Excluding the scenario where you have replaced the pipe, what you are left with is the strong likelihood that when your ECU has set the mixture at the optimal ratio for power, the gizmo will cause the ratio to be too rich. Unless the gizmo is intelligently coupled to the ECU in a way that allows the gizmo to know when the ECU has enriched the mixture to the optimal setting for power, the effect of the gizmo will be detrimental to power at the times when maximum power is requested by the rider. Even if the gizmo were to receive the signal from the O2 sensor, not even that would help, because the standard O2 sensor that is used in all but a very small percentage of vehicular applications, is only useful for maintaining the mixture at the stoichiometrically correct point, and is useless for attempting to maintain the mixture at the optimal point for power. When an ECU shifts the mixture ratio to the optimal ratio for power, it is ignoring the O2 sensor and operating in "open loop" mode, without feedback from the sensor, and using only the environmental sensors and the stored tables. The standard practice when installing this gizmo, seems to be to disconnect the O2 sensor from the ECU, since that will cause the ECU to operate full-time in open-loop mode. But the logic of this is flawed, because all that will do is prevent the ECU from going nuts trying to maintain the mixture at the stoichiometrically correct ratio. The stored maps that govern open-loop operation are still set up for stoichiometric operation, and an enrichment factor will still be applied based primarily on the throttle position.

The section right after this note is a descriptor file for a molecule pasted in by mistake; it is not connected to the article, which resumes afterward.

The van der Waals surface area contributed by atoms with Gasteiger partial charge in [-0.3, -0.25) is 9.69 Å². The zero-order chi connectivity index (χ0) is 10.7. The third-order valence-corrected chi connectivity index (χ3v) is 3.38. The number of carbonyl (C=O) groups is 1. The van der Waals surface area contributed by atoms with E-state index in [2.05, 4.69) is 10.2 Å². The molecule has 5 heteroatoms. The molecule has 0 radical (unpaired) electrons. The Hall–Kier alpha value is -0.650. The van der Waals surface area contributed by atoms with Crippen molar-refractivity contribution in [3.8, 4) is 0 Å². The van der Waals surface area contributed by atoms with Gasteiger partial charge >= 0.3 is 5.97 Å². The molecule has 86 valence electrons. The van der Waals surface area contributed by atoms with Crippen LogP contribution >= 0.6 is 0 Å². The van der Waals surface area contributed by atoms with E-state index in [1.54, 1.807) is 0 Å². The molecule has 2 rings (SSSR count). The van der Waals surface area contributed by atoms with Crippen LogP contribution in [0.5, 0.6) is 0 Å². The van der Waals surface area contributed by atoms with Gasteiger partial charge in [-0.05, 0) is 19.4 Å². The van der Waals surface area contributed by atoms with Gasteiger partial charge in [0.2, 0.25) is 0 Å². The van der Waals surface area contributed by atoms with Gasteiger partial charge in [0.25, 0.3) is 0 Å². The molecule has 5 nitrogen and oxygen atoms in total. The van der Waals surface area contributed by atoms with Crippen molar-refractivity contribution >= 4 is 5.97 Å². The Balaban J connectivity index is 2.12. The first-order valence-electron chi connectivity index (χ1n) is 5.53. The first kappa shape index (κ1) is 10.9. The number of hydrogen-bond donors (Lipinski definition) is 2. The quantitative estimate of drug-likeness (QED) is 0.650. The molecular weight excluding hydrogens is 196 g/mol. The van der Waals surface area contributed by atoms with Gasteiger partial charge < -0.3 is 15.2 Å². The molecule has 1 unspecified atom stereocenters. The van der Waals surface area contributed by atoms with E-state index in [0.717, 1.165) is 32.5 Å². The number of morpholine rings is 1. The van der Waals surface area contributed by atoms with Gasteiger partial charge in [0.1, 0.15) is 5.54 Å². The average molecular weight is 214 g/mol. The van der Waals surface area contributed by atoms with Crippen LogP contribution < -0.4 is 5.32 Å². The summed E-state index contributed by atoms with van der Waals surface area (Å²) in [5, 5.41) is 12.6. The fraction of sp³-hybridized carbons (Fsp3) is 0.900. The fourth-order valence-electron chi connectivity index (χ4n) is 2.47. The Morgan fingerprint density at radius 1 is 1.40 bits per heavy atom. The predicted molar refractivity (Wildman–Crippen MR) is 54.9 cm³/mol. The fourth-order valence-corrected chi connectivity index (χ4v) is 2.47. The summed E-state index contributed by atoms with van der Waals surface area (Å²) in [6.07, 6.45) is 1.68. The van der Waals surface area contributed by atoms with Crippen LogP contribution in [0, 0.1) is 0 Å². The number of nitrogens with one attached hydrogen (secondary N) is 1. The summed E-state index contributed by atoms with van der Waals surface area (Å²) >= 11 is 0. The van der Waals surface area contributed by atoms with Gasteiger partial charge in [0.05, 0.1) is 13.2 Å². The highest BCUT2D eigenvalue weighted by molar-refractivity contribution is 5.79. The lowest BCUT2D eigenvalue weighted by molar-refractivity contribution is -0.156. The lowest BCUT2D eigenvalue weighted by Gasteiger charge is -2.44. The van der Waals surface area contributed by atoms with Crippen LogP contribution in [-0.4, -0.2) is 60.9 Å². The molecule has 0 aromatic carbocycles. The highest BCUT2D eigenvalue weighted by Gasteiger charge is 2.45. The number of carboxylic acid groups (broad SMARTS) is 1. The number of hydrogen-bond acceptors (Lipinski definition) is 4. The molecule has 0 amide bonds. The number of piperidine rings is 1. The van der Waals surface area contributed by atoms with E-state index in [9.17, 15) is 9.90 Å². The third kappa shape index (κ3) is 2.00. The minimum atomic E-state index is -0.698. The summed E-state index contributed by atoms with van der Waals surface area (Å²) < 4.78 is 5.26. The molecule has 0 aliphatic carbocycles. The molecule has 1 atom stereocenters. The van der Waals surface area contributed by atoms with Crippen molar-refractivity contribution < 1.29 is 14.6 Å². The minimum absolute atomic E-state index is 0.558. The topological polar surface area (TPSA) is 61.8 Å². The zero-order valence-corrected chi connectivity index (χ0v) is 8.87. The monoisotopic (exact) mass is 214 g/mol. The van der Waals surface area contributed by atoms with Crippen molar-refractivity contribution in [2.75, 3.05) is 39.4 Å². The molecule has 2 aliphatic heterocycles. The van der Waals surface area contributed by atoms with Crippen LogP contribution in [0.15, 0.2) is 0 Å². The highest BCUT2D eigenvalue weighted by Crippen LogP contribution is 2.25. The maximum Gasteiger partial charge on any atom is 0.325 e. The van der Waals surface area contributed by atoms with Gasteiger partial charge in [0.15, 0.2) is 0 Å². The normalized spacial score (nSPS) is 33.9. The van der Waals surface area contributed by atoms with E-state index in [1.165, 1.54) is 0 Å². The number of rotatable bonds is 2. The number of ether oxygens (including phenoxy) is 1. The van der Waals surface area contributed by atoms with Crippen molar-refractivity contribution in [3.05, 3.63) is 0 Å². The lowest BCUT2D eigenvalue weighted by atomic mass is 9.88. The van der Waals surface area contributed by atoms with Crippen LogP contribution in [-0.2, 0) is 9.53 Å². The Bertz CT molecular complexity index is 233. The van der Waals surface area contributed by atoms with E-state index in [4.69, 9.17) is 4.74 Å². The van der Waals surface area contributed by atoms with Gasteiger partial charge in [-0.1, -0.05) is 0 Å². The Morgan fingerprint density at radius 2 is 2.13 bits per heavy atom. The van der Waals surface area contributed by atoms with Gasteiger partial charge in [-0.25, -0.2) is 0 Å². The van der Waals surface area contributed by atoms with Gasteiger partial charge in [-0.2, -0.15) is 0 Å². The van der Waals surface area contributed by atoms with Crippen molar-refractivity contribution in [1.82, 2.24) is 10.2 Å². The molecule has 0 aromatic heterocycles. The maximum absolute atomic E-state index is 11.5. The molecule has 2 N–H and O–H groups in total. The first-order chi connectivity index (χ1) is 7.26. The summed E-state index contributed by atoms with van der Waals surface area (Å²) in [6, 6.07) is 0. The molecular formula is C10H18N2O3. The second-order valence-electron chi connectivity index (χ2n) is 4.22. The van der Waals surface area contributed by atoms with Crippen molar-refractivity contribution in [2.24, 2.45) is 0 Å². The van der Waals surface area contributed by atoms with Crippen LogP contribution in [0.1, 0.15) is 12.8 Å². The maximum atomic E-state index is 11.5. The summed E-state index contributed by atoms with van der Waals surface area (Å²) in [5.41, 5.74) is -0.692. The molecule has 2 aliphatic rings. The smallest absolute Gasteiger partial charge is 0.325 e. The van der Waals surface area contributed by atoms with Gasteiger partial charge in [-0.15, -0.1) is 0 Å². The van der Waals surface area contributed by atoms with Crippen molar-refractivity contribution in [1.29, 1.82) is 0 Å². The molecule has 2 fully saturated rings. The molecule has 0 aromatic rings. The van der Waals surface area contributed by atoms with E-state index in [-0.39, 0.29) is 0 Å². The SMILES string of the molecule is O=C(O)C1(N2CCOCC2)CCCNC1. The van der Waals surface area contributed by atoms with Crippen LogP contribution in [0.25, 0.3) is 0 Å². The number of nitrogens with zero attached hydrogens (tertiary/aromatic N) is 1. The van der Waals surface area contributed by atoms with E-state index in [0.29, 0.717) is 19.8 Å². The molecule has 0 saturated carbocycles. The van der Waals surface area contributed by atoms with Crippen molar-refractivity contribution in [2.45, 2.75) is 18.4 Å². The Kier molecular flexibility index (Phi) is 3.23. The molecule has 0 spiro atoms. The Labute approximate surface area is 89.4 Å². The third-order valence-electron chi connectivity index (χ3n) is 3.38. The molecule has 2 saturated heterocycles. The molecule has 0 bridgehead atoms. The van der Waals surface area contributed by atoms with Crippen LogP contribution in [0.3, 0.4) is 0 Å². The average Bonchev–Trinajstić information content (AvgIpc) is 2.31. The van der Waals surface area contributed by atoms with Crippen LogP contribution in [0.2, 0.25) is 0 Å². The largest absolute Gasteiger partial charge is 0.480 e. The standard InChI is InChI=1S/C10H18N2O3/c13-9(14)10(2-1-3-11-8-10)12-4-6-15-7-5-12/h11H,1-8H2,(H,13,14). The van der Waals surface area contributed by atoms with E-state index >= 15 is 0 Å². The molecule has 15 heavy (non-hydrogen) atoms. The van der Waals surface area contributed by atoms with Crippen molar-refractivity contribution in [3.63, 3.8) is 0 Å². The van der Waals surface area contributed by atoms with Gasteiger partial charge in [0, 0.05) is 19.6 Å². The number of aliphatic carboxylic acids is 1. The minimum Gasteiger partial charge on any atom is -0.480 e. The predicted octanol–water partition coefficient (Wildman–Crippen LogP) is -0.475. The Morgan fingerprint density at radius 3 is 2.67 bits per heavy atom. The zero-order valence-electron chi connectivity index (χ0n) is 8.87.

If you replace the pipe, it is possible that the breathing characteristics of the engine will be altered so greatly from what they were when the stored tables were empirically defined, that the open-loop operation will be thrown off. It is also possible, but less likely, that the breathing characteristics will be altered enough to cause the ECU to detect an "out of range" error, i.e., during closed-loop operation, the adjustment that the ECU has to apply to the open-loop setting, in order for the O2 sensor to indicate that the mixture is stoichiometrically correct, is greater than the maximum adjustment allowed by the programming of the ECU. If that happens, you'll have to disconnect the O2 sensor and force the ECU to operate full-time in open-loop mode, whether or not you install the gizmo. When some of the FJR owners starting installing these gizmos and disconnecting their O2 sensors, I inquired as to whether any of them had conducted a controlled experiment, i.e., had compared the effect of forcing the engine to operate full time in open-loop mode, with the combined effect of that plus the gizmo. I made that inquiry on one of the most popular FJR forums, and yet not a single person who had installed the gizmo gave any indication that they had performed such an experiment, and several of them even indicated that they were confident that to do that would be a waste of time.